What: All Issues : Aid to Less Advantaged People, at Home & Abroad : America's Poor : HR 4872. (Health care reconciliation) Motion to kill an amendment that would require the government to certify that the health care overhaul law will not increase insurance premiums more than has been projected/On the motion (2010 senate Roll Call 68)
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HR 4872. (Health care reconciliation) Motion to kill an amendment that would require the government to certify that the health care overhaul law will not increase insurance premiums more than has been projected/On the motion
senate Roll Call 68     Mar 24, 2010
Progressive Position:
Yea
Progressive Result:
Win

This vote was on whether to kill an amendment by John Barrasso, R-Wyo., that would have required the Health and Human Services Department to certify that the health care overhaul law cleared the day before would not increase insurance premiums more than what had been projected prior to the law’s enactment.   A bill is “cleared” when one chamber of Congress passes a bill that has already been passed by the other chamber; once a bill is “cleared” it is sent to the president.  The law being changed aims to expand the availability of health care coverage for some 31 million Americans that are not currently covered.  

Barrasso said his amendment would protect families and small businesses from “dramatic increases in insurance premiums.”

“My amendment directs the Department of Health and Human Services to certify that insurance premiums will not rise faster under the new health care law than they would have if the law had not been passed. If they find that premiums are higher, then the new law would sunset,” Barrasso said.  “This month in Pennsylvania, the President said the Senate bill would reduce most people’s premiums. I say to my friends on the other side of the aisle, if you believe the President and you believe that this bill lowers premiums, prove it. Vote for this amendment.”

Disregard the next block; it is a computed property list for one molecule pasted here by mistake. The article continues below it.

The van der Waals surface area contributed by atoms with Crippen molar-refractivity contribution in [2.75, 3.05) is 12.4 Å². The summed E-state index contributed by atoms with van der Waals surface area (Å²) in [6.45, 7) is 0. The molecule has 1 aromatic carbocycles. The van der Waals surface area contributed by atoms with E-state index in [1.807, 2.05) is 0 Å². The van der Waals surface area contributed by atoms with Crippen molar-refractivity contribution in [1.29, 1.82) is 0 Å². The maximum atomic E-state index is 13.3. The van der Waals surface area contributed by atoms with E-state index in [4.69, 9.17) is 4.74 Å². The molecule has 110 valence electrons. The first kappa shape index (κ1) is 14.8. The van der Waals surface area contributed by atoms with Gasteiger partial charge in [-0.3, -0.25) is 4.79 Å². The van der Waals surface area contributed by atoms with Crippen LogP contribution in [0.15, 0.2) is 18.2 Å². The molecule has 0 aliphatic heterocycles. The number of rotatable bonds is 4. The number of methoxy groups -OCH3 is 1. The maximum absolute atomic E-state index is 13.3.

Max Baucus, D-Mont., said it’s not only the president that has said the health care overhaul will reduce premiums, but also the nonpartisan Congressional Budget Office (CBO).

“The Congressional Budget Office has concluded that premiums under this legislation will, all things equal, be reduced for big business as much as 3 percent. Small businesses will see a decrease of 11 percent if you factor in the small business tax credits for coverage. Individuals who receive tax credits in the exchange will find a 57-percent reduction in premiums; again, all things being equal,” Baucus said.  “Will someone find an increase in premium? Somebody might buy a very expensive health insurance policy. Maybe that person’s premiums might go up.”

By a vote of 57-41, the amendment was killed.  All but one Democrat present voted to kill the amendment.  Every Republican present voted against killing the amendment.  The end result is that the amendment was killed and the bill went forward without language that would have required the government to certify that the new health care overhaul law will not raise premiums above what had been projected prior to the law’s enactment.

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